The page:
The difference in biofilms formations on duration less than 90 d and more than 90 d of tracheotomy cannula usage

https://doi.org/10.19106/JMedSci005501202307

Pradhana Fajar Wicaksana(1*), Dian Paramita Wulandari(2), Angga Kusuma(3), Siswanto Sastrowijoto(4)

(1) Department of Otorhinolaryngology Head and Neck Surgery, Faculty of Medicine, Public Health and Nursing, Universitas Gadjah Mada/Dr. Sardjito General Hospital, Yogyakarta, Indonesia.
(2) Department of Otorhinolaryngology Head and Neck Surgery, Faculty of Medicine, Public Health and Nursing, Universitas Gadjah Mada/Dr. Sardjito General Hospital, Yogyakarta, Indonesia.
(3) Department of Otorhinolaryngology Head and Neck Surgery, Faculty of Medicine, Public Health and Nursing, Universitas Gadjah Mada/Dr. Sardjito General Hospital, Yogyakarta, Indonesia.
(4) Department of Otorhinolaryngology Head and Neck Surgery, Faculty of Medicine, Public Health and Nursing, Universitas Gadjah Mada/Dr. Sardjito General Hospital, Yogyakarta, Indonesia.
(*) Corresponding Author

Abstract


Currently, prevention of local and systemic infections caused by implantable devices is increasingly improved. Tracheostomy is a surgical action followed by an implantable device called tracheotomy cannula into a trachea to maintain upper airway patenting. The incidence of biofilm-related complications and infections is associated with the length of duration of the attached tracheostomy. The formation and spread of biofilms from distal cannula increase the infection incidence in stoma, tracheitis, and even peripheral pneumonia. However, until now there has been no consensus on when the tracheostomy replacement supposedly conducted. Some manufacturers recommend that cannula replacement supposedly conducted within 30 d, but the data are not yet in agreement and need further study. This study aimed to determine the difference in biofilms formations in a duration of less than 90 d and more than 90 d of tracheotomy cannula usage. It was a cross-sectional study involving patients who underwent a tracheostomy at the Department of Otorhinolaryngology of Dr. Sardjito General Hospital, Yogyakarta. Fisher exact test was applied to analyze the biofilms formations of the two different duration of tracheostomy cannula usage. A total of 20 patients were involved in this study.  Durations of more than 90 d had more biofilms formations compared to less than 90 d, although it was not significantly different (p>0.05). However, the PR value of 6 indicated that subjects who have attached cannula more than 90 d clinically have 6 times higher risk for developing biofilms formations than those less than 90. In conclusion, there is no significant differences in biofilms formations between the less than 90 d and more than 90 d of tracheostomy cannula usage. However, clinically subjects with longer duration of tracheostomy cannula usage have higher risk for developing biofilms formations.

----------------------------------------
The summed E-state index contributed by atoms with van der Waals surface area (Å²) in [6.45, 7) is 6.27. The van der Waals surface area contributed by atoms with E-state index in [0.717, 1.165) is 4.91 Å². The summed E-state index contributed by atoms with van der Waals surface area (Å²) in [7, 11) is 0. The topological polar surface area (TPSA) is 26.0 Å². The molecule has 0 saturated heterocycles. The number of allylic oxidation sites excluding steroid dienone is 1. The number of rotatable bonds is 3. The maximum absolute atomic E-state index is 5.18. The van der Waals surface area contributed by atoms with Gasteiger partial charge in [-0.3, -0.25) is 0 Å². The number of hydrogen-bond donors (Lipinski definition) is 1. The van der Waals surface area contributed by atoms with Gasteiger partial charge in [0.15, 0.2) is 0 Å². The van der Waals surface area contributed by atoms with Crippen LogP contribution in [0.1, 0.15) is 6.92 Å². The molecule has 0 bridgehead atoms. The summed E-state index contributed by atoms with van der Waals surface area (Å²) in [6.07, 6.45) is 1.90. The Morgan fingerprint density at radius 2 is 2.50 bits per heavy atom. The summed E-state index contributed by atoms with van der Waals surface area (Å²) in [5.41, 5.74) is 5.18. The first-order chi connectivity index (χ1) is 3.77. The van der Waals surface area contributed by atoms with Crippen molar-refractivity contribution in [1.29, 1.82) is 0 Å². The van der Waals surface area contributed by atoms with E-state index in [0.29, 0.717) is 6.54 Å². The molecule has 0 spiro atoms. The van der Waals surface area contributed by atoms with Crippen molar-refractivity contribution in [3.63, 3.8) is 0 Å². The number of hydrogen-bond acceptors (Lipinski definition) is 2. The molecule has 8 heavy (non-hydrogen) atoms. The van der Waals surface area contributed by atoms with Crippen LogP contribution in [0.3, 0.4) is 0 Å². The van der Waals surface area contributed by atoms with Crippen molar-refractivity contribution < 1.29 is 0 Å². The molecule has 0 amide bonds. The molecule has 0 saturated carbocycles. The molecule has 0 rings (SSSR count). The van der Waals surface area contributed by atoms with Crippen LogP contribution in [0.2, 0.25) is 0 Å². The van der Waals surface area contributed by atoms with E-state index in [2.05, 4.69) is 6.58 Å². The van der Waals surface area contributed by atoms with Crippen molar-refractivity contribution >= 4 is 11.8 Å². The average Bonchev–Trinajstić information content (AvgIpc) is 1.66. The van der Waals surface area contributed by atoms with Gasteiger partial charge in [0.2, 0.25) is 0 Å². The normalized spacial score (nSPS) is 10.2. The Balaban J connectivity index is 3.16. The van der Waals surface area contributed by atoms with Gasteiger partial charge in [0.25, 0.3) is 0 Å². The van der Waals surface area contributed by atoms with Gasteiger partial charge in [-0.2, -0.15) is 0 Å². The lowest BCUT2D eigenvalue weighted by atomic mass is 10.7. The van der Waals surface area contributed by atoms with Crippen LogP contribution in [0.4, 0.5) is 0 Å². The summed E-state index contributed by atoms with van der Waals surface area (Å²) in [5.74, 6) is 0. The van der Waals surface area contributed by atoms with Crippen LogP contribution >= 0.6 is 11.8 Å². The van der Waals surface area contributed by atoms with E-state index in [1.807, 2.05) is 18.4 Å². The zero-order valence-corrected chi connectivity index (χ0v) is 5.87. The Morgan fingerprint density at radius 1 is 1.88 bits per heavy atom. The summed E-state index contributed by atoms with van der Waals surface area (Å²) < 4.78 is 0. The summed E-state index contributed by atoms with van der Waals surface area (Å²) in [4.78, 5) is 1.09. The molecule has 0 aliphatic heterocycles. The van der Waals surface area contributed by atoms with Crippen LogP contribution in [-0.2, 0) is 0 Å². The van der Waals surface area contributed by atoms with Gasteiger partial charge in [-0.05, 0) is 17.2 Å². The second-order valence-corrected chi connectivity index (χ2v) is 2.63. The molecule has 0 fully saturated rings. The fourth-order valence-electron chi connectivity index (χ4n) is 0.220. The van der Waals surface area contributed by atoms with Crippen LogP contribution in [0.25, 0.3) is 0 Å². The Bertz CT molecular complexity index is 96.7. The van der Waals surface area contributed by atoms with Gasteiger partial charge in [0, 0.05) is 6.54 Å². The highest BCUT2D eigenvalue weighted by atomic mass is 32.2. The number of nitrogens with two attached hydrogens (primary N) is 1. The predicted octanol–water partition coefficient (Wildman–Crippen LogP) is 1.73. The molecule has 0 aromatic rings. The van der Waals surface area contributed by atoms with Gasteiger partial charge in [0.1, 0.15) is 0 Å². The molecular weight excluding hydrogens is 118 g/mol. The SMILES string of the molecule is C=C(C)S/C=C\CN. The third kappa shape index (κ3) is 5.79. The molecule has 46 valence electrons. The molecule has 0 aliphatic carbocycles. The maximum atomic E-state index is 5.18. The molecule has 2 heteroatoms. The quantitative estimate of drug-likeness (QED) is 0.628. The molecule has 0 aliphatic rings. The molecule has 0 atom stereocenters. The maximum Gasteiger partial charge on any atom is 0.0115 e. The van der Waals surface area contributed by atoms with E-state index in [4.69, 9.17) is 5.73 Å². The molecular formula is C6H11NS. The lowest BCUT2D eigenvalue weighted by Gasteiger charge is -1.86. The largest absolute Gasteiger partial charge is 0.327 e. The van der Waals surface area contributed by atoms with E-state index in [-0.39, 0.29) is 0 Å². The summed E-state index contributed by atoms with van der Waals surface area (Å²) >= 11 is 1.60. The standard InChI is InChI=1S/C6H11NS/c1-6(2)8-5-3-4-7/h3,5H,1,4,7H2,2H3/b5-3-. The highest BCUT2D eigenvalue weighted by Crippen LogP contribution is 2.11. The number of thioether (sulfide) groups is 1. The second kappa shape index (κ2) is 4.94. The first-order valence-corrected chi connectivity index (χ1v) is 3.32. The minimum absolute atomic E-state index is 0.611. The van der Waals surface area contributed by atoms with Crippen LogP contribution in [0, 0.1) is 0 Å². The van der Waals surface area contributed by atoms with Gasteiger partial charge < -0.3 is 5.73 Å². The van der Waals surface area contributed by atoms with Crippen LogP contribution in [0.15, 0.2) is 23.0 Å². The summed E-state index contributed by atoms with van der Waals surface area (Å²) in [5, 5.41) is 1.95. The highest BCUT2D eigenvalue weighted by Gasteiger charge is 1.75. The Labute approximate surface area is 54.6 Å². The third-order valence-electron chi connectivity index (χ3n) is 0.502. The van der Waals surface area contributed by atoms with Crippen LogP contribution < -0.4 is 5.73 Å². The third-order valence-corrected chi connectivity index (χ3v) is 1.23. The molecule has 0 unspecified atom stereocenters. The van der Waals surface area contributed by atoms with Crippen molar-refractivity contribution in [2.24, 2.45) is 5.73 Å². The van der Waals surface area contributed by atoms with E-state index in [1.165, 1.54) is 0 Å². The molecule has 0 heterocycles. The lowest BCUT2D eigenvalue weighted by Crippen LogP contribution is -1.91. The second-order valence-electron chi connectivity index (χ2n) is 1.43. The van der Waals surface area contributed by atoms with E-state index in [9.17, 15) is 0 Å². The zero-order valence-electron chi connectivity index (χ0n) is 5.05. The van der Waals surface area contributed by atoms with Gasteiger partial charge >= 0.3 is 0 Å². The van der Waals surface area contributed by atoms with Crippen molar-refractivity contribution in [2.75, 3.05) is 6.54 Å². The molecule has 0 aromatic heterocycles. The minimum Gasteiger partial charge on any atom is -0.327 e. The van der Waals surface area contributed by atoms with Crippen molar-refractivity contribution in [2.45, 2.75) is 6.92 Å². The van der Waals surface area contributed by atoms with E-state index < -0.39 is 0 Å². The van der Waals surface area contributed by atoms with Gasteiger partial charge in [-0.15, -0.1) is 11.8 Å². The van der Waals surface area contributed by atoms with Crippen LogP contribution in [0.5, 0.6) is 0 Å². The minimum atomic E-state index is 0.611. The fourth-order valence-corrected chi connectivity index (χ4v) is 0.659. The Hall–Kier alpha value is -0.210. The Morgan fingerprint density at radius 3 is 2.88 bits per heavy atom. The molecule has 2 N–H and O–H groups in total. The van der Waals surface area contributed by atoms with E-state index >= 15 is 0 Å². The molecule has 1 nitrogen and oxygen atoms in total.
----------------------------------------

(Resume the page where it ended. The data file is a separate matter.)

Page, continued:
Keywords


bacterial biofilm; duration of tracheotomy cannula; complication; risk factor; tracheostomy care

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DOI: https://doi.org/10.19106/JMedSci005501202307

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Journal of the Medical Sciences (Berkala Ilmu Kedokteran) by  Universitas Gadjah Mada is licensed under a Creative Commons Attribution-NonCommercial 4.0 International License.
Based on a work at http://jurnal.ugm.ac.id/bik/.